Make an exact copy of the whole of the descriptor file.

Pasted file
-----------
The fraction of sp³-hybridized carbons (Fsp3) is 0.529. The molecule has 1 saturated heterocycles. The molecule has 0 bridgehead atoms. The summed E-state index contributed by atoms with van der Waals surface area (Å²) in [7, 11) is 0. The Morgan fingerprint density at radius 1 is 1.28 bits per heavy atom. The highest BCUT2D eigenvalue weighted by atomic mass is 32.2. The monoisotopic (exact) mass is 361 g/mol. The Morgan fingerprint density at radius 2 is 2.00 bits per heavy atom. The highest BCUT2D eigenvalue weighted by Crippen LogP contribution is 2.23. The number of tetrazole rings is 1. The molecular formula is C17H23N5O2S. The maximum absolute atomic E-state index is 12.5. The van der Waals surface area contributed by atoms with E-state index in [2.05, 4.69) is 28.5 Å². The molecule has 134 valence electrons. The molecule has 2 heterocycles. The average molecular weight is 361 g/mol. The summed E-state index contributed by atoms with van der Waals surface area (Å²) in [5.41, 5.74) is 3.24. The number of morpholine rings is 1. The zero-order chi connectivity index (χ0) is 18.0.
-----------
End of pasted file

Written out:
The fraction of sp³-hybridized carbons (Fsp3) is 0.529. The molecule has 1 saturated heterocycles. The molecule has 0 bridgehead atoms. The summed E-state index contributed by atoms with van der Waals surface area (Å²) in [7, 11) is 0. The Morgan fingerprint density at radius 1 is 1.28 bits per heavy atom. The highest BCUT2D eigenvalue weighted by atomic mass is 32.2. The monoisotopic (exact) mass is 361 g/mol. The Morgan fingerprint density at radius 2 is 2.00 bits per heavy atom. The highest BCUT2D eigenvalue weighted by Crippen LogP contribution is 2.23. The number of tetrazole rings is 1. The molecular formula is C17H23N5O2S. The maximum absolute atomic E-state index is 12.5. The van der Waals surface area contributed by atoms with E-state index in [2.05, 4.69) is 28.5 Å². The molecule has 134 valence electrons. The molecule has 2 heterocycles. The average molecular weight is 361 g/mol. The summed E-state index contributed by atoms with van der Waals surface area (Å²) in [5.41, 5.74) is 3.24. The number of morpholine rings is 1. The zero-order chi connectivity index (χ0) is 18.0.